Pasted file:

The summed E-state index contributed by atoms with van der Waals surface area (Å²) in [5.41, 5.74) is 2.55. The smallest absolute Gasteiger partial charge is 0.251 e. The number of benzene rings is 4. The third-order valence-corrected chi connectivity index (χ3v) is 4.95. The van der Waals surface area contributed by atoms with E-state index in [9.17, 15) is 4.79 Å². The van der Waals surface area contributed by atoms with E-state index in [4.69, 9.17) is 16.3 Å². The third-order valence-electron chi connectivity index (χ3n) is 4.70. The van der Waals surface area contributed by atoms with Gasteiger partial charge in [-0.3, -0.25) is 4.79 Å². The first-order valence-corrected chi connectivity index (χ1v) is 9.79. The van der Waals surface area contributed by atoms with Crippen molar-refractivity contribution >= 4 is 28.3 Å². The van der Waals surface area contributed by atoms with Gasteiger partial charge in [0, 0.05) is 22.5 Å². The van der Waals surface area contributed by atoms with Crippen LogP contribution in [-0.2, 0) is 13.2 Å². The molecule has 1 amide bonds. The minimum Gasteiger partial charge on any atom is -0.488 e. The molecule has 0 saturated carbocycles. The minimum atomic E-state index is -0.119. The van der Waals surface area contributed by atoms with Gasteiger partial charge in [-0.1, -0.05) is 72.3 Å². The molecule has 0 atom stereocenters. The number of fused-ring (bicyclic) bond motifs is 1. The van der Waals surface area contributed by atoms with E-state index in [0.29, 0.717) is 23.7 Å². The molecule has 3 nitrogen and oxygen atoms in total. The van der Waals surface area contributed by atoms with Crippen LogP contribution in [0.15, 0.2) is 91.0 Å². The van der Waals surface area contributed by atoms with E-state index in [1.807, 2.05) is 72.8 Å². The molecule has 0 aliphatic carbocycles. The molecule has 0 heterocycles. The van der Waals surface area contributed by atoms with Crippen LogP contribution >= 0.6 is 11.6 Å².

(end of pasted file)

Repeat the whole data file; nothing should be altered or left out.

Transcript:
The summed E-state index contributed by atoms with van der Waals surface area (Å²) in [5.41, 5.74) is 2.55. The smallest absolute Gasteiger partial charge is 0.251 e. The number of benzene rings is 4. The third-order valence-corrected chi connectivity index (χ3v) is 4.95. The van der Waals surface area contributed by atoms with E-state index in [9.17, 15) is 4.79 Å². The van der Waals surface area contributed by atoms with E-state index in [4.69, 9.17) is 16.3 Å². The third-order valence-electron chi connectivity index (χ3n) is 4.70. The van der Waals surface area contributed by atoms with Gasteiger partial charge in [-0.3, -0.25) is 4.79 Å². The first-order valence-corrected chi connectivity index (χ1v) is 9.79. The van der Waals surface area contributed by atoms with Crippen molar-refractivity contribution >= 4 is 28.3 Å². The van der Waals surface area contributed by atoms with Gasteiger partial charge in [0, 0.05) is 22.5 Å². The van der Waals surface area contributed by atoms with Crippen LogP contribution in [-0.2, 0) is 13.2 Å². The molecule has 1 amide bonds. The minimum Gasteiger partial charge on any atom is -0.488 e. The molecule has 0 saturated carbocycles. The minimum atomic E-state index is -0.119. The van der Waals surface area contributed by atoms with Gasteiger partial charge in [-0.1, -0.05) is 72.3 Å². The molecule has 0 atom stereocenters. The number of fused-ring (bicyclic) bond motifs is 1. The van der Waals surface area contributed by atoms with E-state index in [0.29, 0.717) is 23.7 Å². The molecule has 3 nitrogen and oxygen atoms in total. The van der Waals surface area contributed by atoms with Crippen LogP contribution in [0.15, 0.2) is 91.0 Å². The van der Waals surface area contributed by atoms with E-state index in [1.807, 2.05) is 72.8 Å². The molecule has 0 aliphatic carbocycles. The molecule has 0 heterocycles. The van der Waals surface area contributed by atoms with Crippen LogP contribution >= 0.6 is 11.6 Å².